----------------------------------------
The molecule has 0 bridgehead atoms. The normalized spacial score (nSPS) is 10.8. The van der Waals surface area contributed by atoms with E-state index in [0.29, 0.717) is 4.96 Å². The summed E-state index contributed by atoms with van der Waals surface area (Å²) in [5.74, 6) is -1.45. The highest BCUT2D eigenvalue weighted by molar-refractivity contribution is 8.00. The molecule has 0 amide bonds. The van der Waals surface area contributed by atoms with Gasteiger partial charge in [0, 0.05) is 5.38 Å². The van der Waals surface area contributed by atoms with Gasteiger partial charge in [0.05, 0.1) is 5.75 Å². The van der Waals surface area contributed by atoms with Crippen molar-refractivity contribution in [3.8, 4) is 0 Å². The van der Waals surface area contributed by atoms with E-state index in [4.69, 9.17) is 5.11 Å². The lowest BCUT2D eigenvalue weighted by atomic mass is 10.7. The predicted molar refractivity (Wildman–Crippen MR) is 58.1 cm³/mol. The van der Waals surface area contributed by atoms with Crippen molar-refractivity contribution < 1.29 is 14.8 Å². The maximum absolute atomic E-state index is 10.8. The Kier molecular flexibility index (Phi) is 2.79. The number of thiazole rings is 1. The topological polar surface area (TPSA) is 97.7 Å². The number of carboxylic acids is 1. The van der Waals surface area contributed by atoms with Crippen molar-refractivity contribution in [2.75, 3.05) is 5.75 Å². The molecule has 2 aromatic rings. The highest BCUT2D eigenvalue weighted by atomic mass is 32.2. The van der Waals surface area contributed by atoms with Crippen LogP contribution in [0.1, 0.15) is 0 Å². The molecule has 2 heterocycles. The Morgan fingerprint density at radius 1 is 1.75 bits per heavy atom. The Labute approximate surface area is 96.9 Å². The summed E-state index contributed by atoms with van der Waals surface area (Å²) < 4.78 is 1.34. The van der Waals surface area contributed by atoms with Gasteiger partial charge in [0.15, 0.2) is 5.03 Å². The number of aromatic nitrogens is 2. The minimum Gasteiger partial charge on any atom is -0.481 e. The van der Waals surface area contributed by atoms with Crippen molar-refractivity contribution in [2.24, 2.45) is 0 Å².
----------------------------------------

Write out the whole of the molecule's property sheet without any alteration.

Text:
The molecule has 0 bridgehead atoms. The normalized spacial score (nSPS) is 10.8. The van der Waals surface area contributed by atoms with E-state index in [0.29, 0.717) is 4.96 Å². The summed E-state index contributed by atoms with van der Waals surface area (Å²) in [5.74, 6) is -1.45. The highest BCUT2D eigenvalue weighted by molar-refractivity contribution is 8.00. The molecule has 0 amide bonds. The van der Waals surface area contributed by atoms with Gasteiger partial charge in [0, 0.05) is 5.38 Å². The van der Waals surface area contributed by atoms with Gasteiger partial charge in [0.05, 0.1) is 5.75 Å². The van der Waals surface area contributed by atoms with Crippen molar-refractivity contribution in [3.8, 4) is 0 Å². The van der Waals surface area contributed by atoms with E-state index in [4.69, 9.17) is 5.11 Å². The lowest BCUT2D eigenvalue weighted by atomic mass is 10.7. The predicted molar refractivity (Wildman–Crippen MR) is 58.1 cm³/mol. The van der Waals surface area contributed by atoms with Crippen molar-refractivity contribution < 1.29 is 14.8 Å². The maximum absolute atomic E-state index is 10.8. The Kier molecular flexibility index (Phi) is 2.79. The number of thiazole rings is 1. The topological polar surface area (TPSA) is 97.7 Å². The number of carboxylic acids is 1. The van der Waals surface area contributed by atoms with Crippen molar-refractivity contribution in [2.75, 3.05) is 5.75 Å². The molecule has 2 aromatic rings. The highest BCUT2D eigenvalue weighted by atomic mass is 32.2. The van der Waals surface area contributed by atoms with Crippen LogP contribution in [0.1, 0.15) is 0 Å². The molecule has 2 heterocycles. The Morgan fingerprint density at radius 1 is 1.75 bits per heavy atom. The Labute approximate surface area is 96.9 Å². The summed E-state index contributed by atoms with van der Waals surface area (Å²) < 4.78 is 1.34. The van der Waals surface area contributed by atoms with Gasteiger partial charge in [0.15, 0.2) is 5.03 Å². The number of aromatic nitrogens is 2. The minimum Gasteiger partial charge on any atom is -0.481 e. The van der Waals surface area contributed by atoms with Crippen molar-refractivity contribution in [2.24, 2.45) is 0 Å².